This type of insurance is a broader version of the traditional Directors & Officers insurance, and in addition to protecting the directors, officers and senior management against claims for breach of professional duty, it provides cover for employment practices, fines and penalties and company liability (amongst other additional benefits).
Some insurers offering packaged policies for NDIS providers offer a scaled down version of a Management Liability policy, with sections for Directors & Officers and Employment Practices Liability as standard, but don’t offer additional coverages found under a standalone Management Liability policy.
You should also strongly consider whether you want to insure against claims of molestation or abuse as this is a standard exclusion of public and professional indemnity insurances and must be negotiated and agreed with your insurer as an additional cover.
Volunteers Personal Accident
Most states and territories will consider volunteers as employees for the purposes of workers compensation in the event your volunteers are injured, however there are exceptions to this rule so you need to be aware of how your state or territory deems them.
This means it is important to consider whether you offer additional insurance in the form of personal accident insurance for volunteers if injured in the course of volunteering for you. A standard policy will provide weekly benefits and additional medical costs that may not be covered by workers compensation or move beyond any benefit applicable.
Volunteers are often the lifeblood of service provider organisations. It’s important to recognise the contribution and sacrifice they make, by offering them peace of mind that if they are injured, there is financial protection available.
Cyber Liability & Protection
Any business that transacts online these days - and let’s face it, that’s almost everyone - should be considering cyber liability insurance
There were over 58,000 reports of cybercrime in 2020, with one report being made almost every 10 minutes according to the Australian Cyber Security Centre (ACSC). With the majority of incidents reported being fraud, theft and misuse of personal information, and ransomware attacks, the potential impact on your business could be significant.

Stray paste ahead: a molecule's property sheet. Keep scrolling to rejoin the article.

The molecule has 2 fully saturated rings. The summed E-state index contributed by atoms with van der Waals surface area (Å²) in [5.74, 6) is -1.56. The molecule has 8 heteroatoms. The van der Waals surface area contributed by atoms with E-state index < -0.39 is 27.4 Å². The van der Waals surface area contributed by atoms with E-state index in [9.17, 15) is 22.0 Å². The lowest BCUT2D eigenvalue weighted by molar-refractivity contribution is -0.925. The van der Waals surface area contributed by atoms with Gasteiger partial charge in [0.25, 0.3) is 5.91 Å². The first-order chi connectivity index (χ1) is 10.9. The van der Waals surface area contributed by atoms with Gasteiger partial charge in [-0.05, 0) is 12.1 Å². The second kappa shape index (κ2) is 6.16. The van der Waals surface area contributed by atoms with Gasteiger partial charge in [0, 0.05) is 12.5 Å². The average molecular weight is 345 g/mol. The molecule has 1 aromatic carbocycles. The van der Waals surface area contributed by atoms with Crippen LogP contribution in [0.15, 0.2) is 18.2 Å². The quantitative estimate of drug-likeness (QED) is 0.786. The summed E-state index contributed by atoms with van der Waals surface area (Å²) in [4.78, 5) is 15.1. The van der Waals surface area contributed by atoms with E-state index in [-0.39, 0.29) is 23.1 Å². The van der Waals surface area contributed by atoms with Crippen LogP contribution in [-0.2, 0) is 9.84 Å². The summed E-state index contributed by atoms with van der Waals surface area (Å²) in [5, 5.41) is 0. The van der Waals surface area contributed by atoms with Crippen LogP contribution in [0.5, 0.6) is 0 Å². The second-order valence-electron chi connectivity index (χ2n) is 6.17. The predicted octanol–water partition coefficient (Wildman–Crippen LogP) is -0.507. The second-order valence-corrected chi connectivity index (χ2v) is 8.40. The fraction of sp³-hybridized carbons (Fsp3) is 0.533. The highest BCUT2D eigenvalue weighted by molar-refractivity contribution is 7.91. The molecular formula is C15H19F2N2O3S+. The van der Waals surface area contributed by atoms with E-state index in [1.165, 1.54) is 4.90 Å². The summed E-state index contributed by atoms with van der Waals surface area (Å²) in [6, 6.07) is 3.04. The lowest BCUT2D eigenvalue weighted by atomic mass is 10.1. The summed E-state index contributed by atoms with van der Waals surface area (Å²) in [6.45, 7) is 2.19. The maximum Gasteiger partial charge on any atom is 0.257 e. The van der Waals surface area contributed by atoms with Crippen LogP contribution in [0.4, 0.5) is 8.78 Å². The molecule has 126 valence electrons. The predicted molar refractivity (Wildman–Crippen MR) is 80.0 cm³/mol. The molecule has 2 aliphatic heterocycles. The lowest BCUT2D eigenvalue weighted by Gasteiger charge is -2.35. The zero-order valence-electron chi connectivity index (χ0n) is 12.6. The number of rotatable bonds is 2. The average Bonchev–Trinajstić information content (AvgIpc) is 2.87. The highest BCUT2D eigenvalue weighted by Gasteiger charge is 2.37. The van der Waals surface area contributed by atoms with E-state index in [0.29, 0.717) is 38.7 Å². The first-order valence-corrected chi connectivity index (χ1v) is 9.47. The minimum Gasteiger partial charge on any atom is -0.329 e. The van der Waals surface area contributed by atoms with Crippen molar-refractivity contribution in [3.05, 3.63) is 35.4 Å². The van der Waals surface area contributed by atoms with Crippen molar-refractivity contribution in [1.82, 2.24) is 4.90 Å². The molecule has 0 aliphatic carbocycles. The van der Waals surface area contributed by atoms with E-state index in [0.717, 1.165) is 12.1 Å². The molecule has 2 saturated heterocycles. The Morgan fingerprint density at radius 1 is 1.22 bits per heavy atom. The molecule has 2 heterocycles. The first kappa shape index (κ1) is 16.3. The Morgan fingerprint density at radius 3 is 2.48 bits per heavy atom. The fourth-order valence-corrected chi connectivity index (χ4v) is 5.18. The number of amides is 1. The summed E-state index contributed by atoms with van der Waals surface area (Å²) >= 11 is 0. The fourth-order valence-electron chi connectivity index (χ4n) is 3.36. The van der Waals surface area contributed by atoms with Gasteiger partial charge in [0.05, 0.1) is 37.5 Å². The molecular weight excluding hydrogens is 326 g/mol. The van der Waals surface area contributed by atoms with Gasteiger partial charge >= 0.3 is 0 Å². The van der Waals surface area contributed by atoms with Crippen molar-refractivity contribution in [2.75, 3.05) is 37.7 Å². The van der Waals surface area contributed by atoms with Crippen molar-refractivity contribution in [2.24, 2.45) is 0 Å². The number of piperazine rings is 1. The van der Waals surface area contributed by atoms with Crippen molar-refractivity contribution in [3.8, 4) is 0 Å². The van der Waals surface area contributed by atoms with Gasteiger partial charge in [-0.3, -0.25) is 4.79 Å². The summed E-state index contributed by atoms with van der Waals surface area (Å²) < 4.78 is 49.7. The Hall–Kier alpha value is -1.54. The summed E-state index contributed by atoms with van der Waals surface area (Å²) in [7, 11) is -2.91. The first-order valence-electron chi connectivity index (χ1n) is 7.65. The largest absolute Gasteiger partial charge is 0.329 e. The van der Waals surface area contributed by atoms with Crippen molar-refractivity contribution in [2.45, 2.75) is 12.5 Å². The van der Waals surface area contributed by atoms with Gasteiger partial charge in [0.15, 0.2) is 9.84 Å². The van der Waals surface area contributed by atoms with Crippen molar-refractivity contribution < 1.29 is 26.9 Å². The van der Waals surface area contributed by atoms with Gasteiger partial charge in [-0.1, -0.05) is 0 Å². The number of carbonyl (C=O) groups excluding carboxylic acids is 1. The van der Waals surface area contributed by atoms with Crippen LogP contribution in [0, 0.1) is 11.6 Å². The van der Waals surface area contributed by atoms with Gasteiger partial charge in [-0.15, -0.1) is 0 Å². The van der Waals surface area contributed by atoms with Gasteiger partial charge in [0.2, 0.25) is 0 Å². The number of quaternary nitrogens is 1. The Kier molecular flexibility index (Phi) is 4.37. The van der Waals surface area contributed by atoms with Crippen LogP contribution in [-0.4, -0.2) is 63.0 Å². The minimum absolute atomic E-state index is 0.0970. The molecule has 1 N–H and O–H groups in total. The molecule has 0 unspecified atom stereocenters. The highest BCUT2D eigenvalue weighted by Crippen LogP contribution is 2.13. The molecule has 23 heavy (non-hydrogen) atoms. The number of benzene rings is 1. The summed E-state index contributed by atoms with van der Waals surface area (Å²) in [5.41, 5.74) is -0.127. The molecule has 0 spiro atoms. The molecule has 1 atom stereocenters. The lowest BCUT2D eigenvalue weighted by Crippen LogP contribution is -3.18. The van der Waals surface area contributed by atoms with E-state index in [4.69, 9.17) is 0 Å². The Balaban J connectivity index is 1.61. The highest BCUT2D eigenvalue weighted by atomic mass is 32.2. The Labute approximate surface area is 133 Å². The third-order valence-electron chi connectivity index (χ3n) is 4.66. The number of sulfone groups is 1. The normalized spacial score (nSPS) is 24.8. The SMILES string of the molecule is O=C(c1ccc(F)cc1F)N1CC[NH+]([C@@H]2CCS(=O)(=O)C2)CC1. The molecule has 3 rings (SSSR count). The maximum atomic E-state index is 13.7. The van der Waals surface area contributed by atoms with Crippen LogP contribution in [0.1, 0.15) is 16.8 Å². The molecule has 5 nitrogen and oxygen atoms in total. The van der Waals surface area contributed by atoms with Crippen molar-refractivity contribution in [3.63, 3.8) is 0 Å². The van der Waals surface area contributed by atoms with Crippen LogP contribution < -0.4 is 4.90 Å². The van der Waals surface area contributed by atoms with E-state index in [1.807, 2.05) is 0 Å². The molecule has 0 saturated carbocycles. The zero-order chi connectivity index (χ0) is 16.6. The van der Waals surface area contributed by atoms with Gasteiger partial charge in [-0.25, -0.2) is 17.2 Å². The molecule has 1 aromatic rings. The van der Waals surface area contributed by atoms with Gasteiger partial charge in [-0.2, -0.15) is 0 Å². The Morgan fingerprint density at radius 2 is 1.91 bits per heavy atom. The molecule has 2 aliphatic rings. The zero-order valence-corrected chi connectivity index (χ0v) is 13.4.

Whether you are providing telehealth services, offering a client portal on your website, or just basic website, data storage and email use - every NDIS provider will have access to and be storing clients personal information, including financial accounts and payment details as well as sensitive health information and reports.
Considering the mandatory breach reporting obligations for businesses turning over $3mil with the added operational and reputational implications attached, a cyber liability insurance should be in your suite of essential business insurances.
Property & Motor Insurances
Depending on your business structure and assets, you might need cover for business property
Are you a sole-trader who takes along a laptop or tablet to client meetings? Do you transport your clients in a business or private vehicle? Do you have a stock of cleaning products, or medical equipment and PPE?
There are plenty of examples why covering your business property and equipment makes perfect sense. If your residential facility was broken into and equipment stolen, you would need to replace it. If you dropped your tablet at your clients home, you would need to fix it or buy a new one. If you crashed your car taking a client to the supermarket, you’d need to fix it.
Taking out a policy to cover your business assets is an important consideration. If you are a sole trader using your personal vehicle, you should also check with your motor insurer if they will cover your vehicle for business use and if transporting clients is covered under the policy (you may need to consider a commercial motor policy).
Let’s wrap this up!
In the end, insurance is only one (super important) aspect of your business.
Given the nature of the work your business as an NDIS provider organisation provides, it is critical that you protect not only yourself, your employees and your business, but your clients - those most vulnerable and dependent on their service providers doing the right thing and acting in their best interests.
Investing in your insurance and risk management and fostering a safety and values driven culture is not only in the best interests of your organisation, but in those of your clients also.